One of the major problems with this country's current political system, and this is true in many other countries, is how politicians exert power over a large number of fields in which they have little knowledge. Transportation is, of course, one such field. This isn't the 19th century where it was easier to be a master of many disciplines; knowledge today is more specialized and experts more specific in their skills. The people in charge of funding transportation have no idea how to do it effectively.
Case in point -- a recent article from Oregonlive.com points to research that states our poorly maintained roads are costing the average licensed driver $324 a year from repairs and other effects. Few people really think about this, but by not spending money in many cases it can cost you even more money down the line. Influenced by the "tea party," the state of politics right now is to slash and burn government spending, hoping it cuts the federal and state deficits and (somehow) frees the economy. The problem is that cutting more money from the transportation system won't make it more efficient; it could destroy the infrastructure on which our economy has a heavy reliance. Rebuilding from scratch is even more expensive (in most cases.)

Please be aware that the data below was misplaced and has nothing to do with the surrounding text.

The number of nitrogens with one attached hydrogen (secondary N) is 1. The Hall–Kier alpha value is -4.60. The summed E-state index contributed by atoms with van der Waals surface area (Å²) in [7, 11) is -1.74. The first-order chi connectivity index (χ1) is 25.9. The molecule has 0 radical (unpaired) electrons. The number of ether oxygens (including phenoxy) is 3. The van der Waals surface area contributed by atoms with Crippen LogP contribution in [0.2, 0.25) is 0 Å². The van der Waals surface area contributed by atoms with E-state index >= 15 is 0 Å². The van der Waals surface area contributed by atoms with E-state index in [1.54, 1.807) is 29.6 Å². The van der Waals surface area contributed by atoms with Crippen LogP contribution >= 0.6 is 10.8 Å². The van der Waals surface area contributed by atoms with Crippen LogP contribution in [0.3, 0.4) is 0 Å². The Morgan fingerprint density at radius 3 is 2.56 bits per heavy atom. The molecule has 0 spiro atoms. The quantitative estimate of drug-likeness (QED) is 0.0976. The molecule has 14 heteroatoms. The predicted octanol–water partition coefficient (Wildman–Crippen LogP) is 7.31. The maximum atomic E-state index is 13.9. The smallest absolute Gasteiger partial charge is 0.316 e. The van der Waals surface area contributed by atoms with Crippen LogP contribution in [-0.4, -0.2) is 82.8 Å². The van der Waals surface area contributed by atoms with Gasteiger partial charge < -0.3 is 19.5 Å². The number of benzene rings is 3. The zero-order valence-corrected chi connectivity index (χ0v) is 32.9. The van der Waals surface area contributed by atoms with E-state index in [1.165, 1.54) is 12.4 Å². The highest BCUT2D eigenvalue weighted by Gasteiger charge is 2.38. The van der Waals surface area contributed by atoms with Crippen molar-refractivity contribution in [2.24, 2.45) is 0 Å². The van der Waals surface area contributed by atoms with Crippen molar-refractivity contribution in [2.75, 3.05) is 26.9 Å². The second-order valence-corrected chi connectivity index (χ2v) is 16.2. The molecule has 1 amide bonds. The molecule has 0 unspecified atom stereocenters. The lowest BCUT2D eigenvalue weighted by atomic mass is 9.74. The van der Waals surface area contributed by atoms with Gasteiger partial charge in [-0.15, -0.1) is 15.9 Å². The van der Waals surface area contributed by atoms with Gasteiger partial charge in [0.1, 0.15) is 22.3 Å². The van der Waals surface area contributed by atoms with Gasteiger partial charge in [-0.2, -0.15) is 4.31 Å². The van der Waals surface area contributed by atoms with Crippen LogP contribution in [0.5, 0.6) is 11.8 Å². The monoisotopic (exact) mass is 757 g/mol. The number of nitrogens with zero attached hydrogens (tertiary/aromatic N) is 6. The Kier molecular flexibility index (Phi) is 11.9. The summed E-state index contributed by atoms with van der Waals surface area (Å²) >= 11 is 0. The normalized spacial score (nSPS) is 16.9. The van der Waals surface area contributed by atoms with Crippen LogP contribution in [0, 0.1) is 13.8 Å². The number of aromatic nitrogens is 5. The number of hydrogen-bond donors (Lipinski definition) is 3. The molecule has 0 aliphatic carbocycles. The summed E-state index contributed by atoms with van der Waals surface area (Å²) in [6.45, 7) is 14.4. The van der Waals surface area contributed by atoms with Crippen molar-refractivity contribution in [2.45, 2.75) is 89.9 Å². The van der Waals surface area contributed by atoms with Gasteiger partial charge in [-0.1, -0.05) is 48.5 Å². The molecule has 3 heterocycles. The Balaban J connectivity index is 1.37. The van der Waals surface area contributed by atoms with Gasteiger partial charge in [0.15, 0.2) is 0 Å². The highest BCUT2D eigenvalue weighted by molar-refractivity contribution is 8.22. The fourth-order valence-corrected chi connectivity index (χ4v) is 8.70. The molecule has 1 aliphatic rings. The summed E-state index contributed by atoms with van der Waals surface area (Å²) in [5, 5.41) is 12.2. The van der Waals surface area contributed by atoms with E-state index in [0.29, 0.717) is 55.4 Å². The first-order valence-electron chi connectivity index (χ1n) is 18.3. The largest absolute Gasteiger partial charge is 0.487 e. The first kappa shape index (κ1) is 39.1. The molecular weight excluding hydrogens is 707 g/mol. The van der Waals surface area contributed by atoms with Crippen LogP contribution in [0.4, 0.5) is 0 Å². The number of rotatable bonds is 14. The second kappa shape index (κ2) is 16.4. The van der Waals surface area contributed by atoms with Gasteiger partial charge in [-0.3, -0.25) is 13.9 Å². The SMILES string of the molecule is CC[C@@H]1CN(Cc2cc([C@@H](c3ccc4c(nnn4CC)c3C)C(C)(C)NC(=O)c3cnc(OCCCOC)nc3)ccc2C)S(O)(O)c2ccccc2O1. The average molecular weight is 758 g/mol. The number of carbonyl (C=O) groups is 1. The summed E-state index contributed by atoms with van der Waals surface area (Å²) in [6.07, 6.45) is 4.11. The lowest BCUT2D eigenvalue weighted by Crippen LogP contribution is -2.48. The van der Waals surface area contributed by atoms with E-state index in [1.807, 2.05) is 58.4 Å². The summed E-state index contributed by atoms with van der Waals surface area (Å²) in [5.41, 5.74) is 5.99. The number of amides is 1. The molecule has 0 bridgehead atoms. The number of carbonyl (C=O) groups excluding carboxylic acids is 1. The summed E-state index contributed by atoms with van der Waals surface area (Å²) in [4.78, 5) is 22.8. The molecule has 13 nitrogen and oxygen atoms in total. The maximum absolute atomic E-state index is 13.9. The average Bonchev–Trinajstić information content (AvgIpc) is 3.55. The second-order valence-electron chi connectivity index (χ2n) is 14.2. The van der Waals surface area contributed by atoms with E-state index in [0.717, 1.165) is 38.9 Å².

The article also mentions that the Portland Bureau of Transportation rates 26% of its roads are poor or very
condition. This not only affects the average commuter but commercial industries who need the roads to deliver food, other supplies and bikes to Portland residents. You can't have a fourth of your roads failing, and you aren't going to save money by not fixing them. This isn't even an issue you can argue about.
Crawling out of a deficit means you have to make wise investments and use you money wisely. Keeping the infrastructure well-maintained is one of those wise investments so you don't have an entire fleet of cars used by citizens, the government and private industry slowly wrecked by potholes and disintegrating pavement. It's why you buy a case for your camera -- in the long run it'll save you money because the expensive equipment won't be damaged.
How do you make up this gap? One proposal calls for the federal gas tax to be increased from 18.4 cents to 29. Although it seems like a big jump ultimately it would not be ground-shattering -- ten cents out of 4 dollar a gallon gas versus the 18.4 cents we had when gas was near one dollar a gallon is not the same rate of change. The tax has lost 33% of its power due to inflation, which should tell you why so many roads are in terrible condition. And, believe me, I'm the type of (poor) user who's hurt by small price changes. This is one the country can survive.
Unfortunately, politics will make any sort of rational funding a pipe dream. The best hope is that the situation will get so bad it can't be ignored. It's a bright future.